Do we detect a theme here, my darlings?

I’m Blair MacGregor.  The fiction and non-fiction I write goes a long way toward explaining my participation in those panels.  Reviewers describe my fantasy novels as brutal, gritty, character-driven,  and realistic military fantasy.  Even my most well-intentioned characters must choose between what is good and what is necessary… then live with the consequences of their choices.  You can find more information about the novels here.

The non-fiction my readers love most explores self-defense and martial arts—sometimes with applications to storytelling, and sometimes with applications to real life.  To give you the most dynamic information possible, I draw on over fourteen years of martial arts and self-defense training, twelve years of teaching, and more than a little bit of life experience.  The articles challenge perspectives, debunk myths, call out dangerous claims, and provide factual information.  Here’s an example of the articles I write.  Here’s an example of why I write them.

By becoming a patron, you’re supporting the fiction and the non-fiction.  The characters who must decide if their cause is worth the consequences.  The real-life people who deserve to know how best to protect themselves from the bad guys.  The storytelling that benefits from understanding when, why, and how violence is effective, and when, why, and how fighters make their decisions.

So I’ve put together appreciation levels for individual patrons and milestones for the collective community.  Individual appreciations range from “first-eyes” access to all self-defense articles to being “cast” in one of my stories to direct personal feedback on your fight scenes.  Community milestones include fight scene analysis, interviews, and more.  (Someone mentioned videos, so maybe… )

These will evolve and expand and diversify as we get to know each other better, so feel free to make your suggestions!   Above all, my darlings, thank you so much for your interest and investment.  Your feedback is always welcome.

***

Read more details here! Thank you to everyone in advance for the support and encouragement.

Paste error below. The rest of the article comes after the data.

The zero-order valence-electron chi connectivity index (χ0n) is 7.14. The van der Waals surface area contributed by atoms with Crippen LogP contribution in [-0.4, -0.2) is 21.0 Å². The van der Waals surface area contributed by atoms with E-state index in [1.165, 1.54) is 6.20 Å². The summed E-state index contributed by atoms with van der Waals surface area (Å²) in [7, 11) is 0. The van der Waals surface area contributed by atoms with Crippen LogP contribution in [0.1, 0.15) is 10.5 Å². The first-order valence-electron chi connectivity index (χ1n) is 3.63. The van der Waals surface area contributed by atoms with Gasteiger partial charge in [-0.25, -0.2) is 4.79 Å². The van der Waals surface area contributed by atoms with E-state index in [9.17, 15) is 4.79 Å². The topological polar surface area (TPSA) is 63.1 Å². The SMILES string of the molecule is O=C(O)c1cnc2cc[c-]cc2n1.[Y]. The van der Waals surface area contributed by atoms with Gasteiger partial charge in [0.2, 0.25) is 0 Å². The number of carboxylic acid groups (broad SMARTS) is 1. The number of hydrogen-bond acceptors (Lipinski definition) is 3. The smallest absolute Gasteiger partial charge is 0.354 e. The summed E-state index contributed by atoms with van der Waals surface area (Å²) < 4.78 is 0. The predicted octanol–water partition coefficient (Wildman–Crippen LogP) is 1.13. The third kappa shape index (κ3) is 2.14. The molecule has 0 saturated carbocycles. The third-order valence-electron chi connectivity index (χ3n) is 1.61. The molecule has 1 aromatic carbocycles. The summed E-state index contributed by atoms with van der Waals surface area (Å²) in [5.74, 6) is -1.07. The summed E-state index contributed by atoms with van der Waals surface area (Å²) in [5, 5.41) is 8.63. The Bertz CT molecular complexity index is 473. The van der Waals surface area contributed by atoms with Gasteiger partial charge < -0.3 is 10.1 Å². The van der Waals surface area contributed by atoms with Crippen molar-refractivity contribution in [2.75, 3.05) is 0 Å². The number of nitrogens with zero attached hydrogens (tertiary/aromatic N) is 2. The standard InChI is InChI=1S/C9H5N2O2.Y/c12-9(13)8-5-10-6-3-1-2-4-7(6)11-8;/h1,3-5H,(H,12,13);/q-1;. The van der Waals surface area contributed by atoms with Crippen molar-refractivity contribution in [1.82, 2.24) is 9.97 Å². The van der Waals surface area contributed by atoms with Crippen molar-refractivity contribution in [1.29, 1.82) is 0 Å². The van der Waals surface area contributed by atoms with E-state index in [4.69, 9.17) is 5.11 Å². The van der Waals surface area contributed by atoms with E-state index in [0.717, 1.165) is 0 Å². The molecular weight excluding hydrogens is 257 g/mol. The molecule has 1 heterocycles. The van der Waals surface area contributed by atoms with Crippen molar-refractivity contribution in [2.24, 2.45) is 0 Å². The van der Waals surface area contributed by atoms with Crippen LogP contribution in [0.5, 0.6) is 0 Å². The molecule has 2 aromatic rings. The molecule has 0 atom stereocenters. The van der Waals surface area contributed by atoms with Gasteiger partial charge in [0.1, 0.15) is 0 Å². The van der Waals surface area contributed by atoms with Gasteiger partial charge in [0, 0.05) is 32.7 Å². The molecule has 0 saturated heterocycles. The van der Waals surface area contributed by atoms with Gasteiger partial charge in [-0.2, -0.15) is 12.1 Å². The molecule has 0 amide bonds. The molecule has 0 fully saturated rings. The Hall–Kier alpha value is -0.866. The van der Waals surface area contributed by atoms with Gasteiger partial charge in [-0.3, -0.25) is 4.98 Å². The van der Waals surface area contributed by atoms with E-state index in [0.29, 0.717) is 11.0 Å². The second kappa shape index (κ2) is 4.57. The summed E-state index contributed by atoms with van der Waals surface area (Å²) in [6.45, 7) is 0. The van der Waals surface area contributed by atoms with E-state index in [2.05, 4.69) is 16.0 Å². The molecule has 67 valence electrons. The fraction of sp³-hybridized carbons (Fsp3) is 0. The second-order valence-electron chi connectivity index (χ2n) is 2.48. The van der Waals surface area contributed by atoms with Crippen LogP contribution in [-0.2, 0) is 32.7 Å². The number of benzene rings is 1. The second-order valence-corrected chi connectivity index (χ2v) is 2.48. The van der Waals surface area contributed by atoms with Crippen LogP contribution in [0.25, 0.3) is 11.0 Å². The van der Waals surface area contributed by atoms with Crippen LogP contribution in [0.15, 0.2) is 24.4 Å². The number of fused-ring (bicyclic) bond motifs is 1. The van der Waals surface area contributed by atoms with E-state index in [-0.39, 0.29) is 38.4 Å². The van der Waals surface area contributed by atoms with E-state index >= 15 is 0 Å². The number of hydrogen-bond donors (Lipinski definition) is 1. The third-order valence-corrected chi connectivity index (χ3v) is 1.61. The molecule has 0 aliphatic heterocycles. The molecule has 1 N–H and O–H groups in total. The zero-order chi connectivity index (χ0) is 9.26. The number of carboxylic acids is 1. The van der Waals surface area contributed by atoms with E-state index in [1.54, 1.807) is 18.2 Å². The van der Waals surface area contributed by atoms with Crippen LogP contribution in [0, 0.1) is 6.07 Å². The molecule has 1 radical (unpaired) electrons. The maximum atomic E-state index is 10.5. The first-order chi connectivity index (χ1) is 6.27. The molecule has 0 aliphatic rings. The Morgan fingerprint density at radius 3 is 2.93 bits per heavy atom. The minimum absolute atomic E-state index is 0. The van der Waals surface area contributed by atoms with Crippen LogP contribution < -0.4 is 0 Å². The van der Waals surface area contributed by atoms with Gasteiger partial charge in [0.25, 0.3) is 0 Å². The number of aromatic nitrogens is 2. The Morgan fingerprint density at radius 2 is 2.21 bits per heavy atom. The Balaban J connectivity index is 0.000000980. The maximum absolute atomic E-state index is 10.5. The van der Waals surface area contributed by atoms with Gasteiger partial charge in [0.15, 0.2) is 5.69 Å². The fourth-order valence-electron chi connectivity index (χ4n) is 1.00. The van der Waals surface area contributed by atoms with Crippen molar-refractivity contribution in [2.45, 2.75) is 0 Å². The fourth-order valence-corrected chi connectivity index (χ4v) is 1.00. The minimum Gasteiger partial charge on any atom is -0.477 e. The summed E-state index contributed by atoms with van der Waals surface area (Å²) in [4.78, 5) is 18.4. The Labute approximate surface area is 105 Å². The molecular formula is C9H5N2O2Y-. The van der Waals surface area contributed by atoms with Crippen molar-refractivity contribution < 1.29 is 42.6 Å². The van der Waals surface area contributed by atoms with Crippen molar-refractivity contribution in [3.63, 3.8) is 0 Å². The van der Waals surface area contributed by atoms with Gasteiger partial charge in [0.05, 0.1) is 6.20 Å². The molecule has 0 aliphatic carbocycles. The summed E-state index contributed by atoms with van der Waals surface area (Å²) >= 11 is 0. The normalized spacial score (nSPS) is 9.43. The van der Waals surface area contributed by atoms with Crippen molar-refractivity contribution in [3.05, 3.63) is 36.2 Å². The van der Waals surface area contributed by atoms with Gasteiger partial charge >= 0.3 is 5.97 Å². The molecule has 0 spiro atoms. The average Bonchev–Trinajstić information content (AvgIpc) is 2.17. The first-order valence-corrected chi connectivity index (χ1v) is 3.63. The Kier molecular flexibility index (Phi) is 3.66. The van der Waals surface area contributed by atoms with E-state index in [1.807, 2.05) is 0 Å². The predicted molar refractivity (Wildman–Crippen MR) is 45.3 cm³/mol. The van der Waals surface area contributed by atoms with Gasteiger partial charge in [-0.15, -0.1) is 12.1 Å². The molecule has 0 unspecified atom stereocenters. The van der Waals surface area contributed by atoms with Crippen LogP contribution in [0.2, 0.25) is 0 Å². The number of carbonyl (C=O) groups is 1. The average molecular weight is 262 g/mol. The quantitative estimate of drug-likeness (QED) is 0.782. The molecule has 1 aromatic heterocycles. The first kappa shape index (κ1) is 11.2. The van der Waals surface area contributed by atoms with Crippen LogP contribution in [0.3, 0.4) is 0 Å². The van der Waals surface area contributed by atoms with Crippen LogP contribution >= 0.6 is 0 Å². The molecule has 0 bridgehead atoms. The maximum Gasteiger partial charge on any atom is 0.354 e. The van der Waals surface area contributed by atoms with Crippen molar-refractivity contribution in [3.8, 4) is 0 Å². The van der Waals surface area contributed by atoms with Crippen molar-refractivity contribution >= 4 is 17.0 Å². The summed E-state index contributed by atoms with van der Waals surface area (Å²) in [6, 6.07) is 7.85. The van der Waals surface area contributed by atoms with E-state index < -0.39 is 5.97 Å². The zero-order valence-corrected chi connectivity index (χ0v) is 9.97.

And just a little reminder that I’ve an infrequent newsletter as well.

#SFWApro

 

 

Self-defense and Fighting Articles — All Together Now!

By request, I’ve gathered up my fighting and self-defense related articles onto one link-y-filled page.  The page is also listed on the menu now for folks to find more easily.

It isn’t quite complete yet, so I’ll be adding and updating along the way.  And, uncertain how wide a net I wanted to cast, I didn’t include everything that touched on any part of fighting, self-defense, and martial arts.  So if your favorite post isn’t on the list, and you think it ought to be, please let me know!

 

#SFWApro

Keeping Our Men Safe

After writing on camping-while-female, I wondered where to find statistics on the relative dangers of men who dared to venture outside the home. It looks like folks in Australia have collected some data on the matter. (The linked article includes links to source material as well.)

In short, the article points out that men who engage in risky behavior–leaving the home, attending an entertainment venue, things like that–are many times more likely to become victims of violent crime than women who engage in the same behavior. Men are, by statistical fact, much safer at home.

If we follow the same logic that has been applied to women, we should immediately begin cloistering our men and boys for their own protection.

What Does Blair Bring to the Woods?

In my recent post on camping while female, I mentioned I bring weapons that are legal and that I’m trained to use. Out of curiosity, I asked what folks envisioned those weapons might be. Most of the answers involved firearms.

Before I say more: THIS IS NOT AN INVIATION, NOR AN EXTENSION OF PERMISSION, TO DISCUSS OR DEBATE GUN CONTROL AND RELATED TOPICS IN THIS SPACE. ANY COMMENTS THAT CROSS THE LINE—AND I DETERMINE THE LINE, DARLINGS—WILL BE DELETED.

Guns are the default, truly. When we hear armed, we think “gun.” When we hear weapon, we think “gun.” When we watch crime dramas, we see “gun.” When we watch the news, we see “gun.” So it’s natural to assume the discussion of weapons concerns guns. And, for anyone familiar with and comfortable with guns, it’ll seem odd to hear I am, too, but have made the decision to leave them behind when I camp alone.

So here’s why:

One-Mississippi.

Say that as fast as you can while you pretend to draw a gun from your holster (or shoulder a rifle), disengage the safety, take aim at a moving predator, fire, and hit the target.

Certainly there are people who could not only accomplish that skilled feat, but could also count on their single shot dropping the hurtling creature at their feet. Certainly that number is much, much smaller than the number of people who think they could do it.